How to Prepare and Present Powerful Talks 2001
Back in 2001, at the Toastmasters International Convention, I was invited to deliver the opening keynote speech. In this 10-segment series, you will view the anatomy of a keynote presentation.
You will notice I have made comments about how I would give advice to the 2001 speaker, me! This is segment 2 of 10.
“Let me tell you about my next-door neighbor, Mike Powell. Mike Powell was a senior scientist at Genentech. I said, ‘Mike, I know you’re not used to talking to real people, you talk to scientists, but if you come and speak to my Continental Breakfast Club about the work you’re doing, developing an AIDS vaccine, I’ll help you with your speech. I won’t write it, but I’ll help you.’”
Lesson: Deliver the dialogue. Your characters speak, and we want to hear what they say.
“I gave him the same instructions I just gave you, and this is what he did with it.
Lesson: I said, ‘Mike, come out punching, grab the audience.’
“He walked out and said, ‘This audience is very different than it was five years ago because of the scare of AIDS.’ I said, ‘Answer the questions the audience has in their minds. Most people don’t hang out with scientists, and even if they do, they have no idea what they’re talking about. Tell them what it is like to be a scientist.’”
Lesson: Use picture words.
“Mike said, ‘Being a scientist is like doing a jigsaw puzzle in a snowstorm, at night, when you don’t have all the pieces, and you don’t have the picture you’re trying to create.’ I defy you to come up with a one-sentence description that would describe the frustration of your job as well.”
Lesson: Simplify the complex.
“I said, ‘Mike, in a 25-minute speech, you’re probably going to make three points. Remember, people won’t remember what you say; they will remember what they see. Tell a story so people can see it.’ He was talking about the difference between AIDS and cancer. He said, ‘Imagine AIDS is a green jacket, and cancer is a red jacket.’
“In the Q&A portion, people were saying, “Well, if you’re a green jacket . . .’ You see what he did? He took a highly complicated subject and spoke to a lay audience in a way they understood well enough to ask questions. If they couldn’t, he would have been guilty of trying to connect intellectually with the PhDs in the crowd and speak over the heads of most other people.”
Lesson: I would change people to your audience.
“He was talking about DNA. This was before the OJ Simpson trial. Now we know a lot about DNA.”
Lesson: Does your audience relate? Yes, this is a dated example, but it was not at the time the speech was delivered.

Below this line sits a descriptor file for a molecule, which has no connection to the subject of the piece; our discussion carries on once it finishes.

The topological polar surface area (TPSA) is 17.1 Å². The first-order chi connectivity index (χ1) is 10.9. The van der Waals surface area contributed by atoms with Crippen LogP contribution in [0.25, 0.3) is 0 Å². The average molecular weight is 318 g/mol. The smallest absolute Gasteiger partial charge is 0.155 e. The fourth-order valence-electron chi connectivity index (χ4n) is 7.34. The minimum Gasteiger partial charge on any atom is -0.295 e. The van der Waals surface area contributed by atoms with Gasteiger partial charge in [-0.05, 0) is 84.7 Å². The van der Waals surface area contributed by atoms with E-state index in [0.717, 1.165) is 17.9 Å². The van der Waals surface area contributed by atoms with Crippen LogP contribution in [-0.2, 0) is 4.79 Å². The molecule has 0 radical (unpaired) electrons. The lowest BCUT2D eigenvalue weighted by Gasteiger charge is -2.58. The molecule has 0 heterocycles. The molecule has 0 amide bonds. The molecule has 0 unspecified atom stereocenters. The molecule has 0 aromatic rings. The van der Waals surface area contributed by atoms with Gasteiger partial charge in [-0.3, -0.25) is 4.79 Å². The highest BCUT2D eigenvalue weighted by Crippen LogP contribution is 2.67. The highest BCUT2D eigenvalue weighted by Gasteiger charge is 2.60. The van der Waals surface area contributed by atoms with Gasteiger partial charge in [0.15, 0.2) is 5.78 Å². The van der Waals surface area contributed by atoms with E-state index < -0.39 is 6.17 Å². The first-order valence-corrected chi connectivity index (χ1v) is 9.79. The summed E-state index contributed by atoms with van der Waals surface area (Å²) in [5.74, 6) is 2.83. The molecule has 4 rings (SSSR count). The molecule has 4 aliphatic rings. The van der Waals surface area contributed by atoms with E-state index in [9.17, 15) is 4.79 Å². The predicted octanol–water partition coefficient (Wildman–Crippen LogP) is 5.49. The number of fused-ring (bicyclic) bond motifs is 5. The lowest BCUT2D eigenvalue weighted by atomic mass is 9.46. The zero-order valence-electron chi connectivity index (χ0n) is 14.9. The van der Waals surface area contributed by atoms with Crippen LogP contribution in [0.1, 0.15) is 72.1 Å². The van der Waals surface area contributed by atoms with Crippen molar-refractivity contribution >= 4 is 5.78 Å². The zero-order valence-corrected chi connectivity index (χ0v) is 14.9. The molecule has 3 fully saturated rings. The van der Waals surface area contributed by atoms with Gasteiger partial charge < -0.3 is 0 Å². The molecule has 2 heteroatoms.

“He said, ‘Imagine you have a store, and a thief comes in and grabs something off the rack. He runs out, you run after him, and you catch up to him and grab his shirt. He keeps running, but you have the shirt.’ We could see the shirt. He was talking about how the perspiration on the collar could give clues to help you track down the thief.
“After his three points, he said, ‘Are there any questions before my closing remarks?’ You always answer the questions because you want to close on your own high. The biggest mistake I see with business presentations is that people often finish on questions and are then left to the mercy of the quality of the questions. Everyone wanted to ask questions. Then I said, ‘In a perfect world, you can perhaps tie the open into the close in a circle.’
“This is what he did. I was so proud of him. Please remember this was the first speech he ever gave to a lay audience. He said, ‘At the beginning of my talk, I told you the frustration of being a scientist. Many people ask, ‘Why would you do it?’ Last story.”
Lesson: I would now change gave to delivered.
Lesson: Your words are made more dramatic with your delivery.
“Two steps forward on silence for effect. You only do it once or twice, or it looks like a technique. As Laurence Olivier said, ‘The art is hiding the art.’
“Mike said, ‘Miami, Florida, July 1994, fourth day of a medical conference, 3:30 in the afternoon. We’d been in the same hot room since 7:30 in the morning. The last speaker, a young woman, walked from the back of the room. She went to the lectern and said, ‘I am a 32-year-old wife and mother of two. I have AIDS. Please work fast.’
“Standing ovation, first speech with the simple formula I just gave you.”
Lesson: I would now say, “The simple diagram you hold in your hand.”
This is the second of ten segments of Prepare and Present Powerful Talks. Next week, you will receive segment three.
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